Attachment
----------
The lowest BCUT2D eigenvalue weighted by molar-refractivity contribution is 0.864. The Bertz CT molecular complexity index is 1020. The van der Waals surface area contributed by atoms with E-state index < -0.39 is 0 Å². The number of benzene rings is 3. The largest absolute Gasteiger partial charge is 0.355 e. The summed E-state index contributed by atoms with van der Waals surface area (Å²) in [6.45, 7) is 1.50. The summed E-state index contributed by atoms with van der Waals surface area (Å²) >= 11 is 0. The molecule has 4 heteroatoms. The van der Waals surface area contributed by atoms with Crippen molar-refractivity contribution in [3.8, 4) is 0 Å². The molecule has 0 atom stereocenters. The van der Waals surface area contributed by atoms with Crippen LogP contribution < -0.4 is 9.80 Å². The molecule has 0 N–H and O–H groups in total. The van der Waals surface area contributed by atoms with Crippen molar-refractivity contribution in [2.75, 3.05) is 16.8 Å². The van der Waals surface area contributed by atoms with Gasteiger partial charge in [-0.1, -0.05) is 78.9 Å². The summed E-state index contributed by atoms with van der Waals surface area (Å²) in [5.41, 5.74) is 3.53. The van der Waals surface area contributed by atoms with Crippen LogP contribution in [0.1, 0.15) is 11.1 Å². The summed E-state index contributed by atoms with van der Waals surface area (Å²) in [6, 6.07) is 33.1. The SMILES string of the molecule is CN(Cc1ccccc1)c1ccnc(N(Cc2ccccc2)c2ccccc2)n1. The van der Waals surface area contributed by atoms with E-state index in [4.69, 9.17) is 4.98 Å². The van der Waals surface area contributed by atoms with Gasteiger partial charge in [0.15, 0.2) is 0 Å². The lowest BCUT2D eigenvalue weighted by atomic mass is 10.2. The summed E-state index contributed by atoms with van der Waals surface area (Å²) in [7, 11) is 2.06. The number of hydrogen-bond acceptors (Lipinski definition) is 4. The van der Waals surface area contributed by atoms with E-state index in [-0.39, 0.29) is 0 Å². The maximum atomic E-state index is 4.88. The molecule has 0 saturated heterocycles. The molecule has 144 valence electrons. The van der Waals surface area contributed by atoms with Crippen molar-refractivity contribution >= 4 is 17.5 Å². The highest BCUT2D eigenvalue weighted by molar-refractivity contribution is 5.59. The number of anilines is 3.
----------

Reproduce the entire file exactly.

The lowest BCUT2D eigenvalue weighted by molar-refractivity contribution is 0.864. The Bertz CT molecular complexity index is 1020. The van der Waals surface area contributed by atoms with E-state index < -0.39 is 0 Å². The number of benzene rings is 3. The largest absolute Gasteiger partial charge is 0.355 e. The summed E-state index contributed by atoms with van der Waals surface area (Å²) in [6.45, 7) is 1.50. The summed E-state index contributed by atoms with van der Waals surface area (Å²) >= 11 is 0. The molecule has 4 heteroatoms. The van der Waals surface area contributed by atoms with Crippen molar-refractivity contribution in [3.8, 4) is 0 Å². The molecule has 0 atom stereocenters. The van der Waals surface area contributed by atoms with Crippen LogP contribution < -0.4 is 9.80 Å². The molecule has 0 N–H and O–H groups in total. The van der Waals surface area contributed by atoms with Crippen molar-refractivity contribution in [2.75, 3.05) is 16.8 Å². The van der Waals surface area contributed by atoms with Gasteiger partial charge in [-0.1, -0.05) is 78.9 Å². The summed E-state index contributed by atoms with van der Waals surface area (Å²) in [5.41, 5.74) is 3.53. The van der Waals surface area contributed by atoms with Crippen LogP contribution in [0.1, 0.15) is 11.1 Å². The summed E-state index contributed by atoms with van der Waals surface area (Å²) in [6, 6.07) is 33.1. The SMILES string of the molecule is CN(Cc1ccccc1)c1ccnc(N(Cc2ccccc2)c2ccccc2)n1. The van der Waals surface area contributed by atoms with E-state index in [4.69, 9.17) is 4.98 Å². The van der Waals surface area contributed by atoms with Gasteiger partial charge in [0.15, 0.2) is 0 Å². The lowest BCUT2D eigenvalue weighted by atomic mass is 10.2. The summed E-state index contributed by atoms with van der Waals surface area (Å²) in [7, 11) is 2.06. The number of hydrogen-bond acceptors (Lipinski definition) is 4. The van der Waals surface area contributed by atoms with E-state index in [-0.39, 0.29) is 0 Å². The maximum atomic E-state index is 4.88. The molecule has 0 saturated heterocycles. The molecule has 144 valence electrons. The van der Waals surface area contributed by atoms with Crippen molar-refractivity contribution >= 4 is 17.5 Å². The highest BCUT2D eigenvalue weighted by molar-refractivity contribution is 5.59. The number of anilines is 3.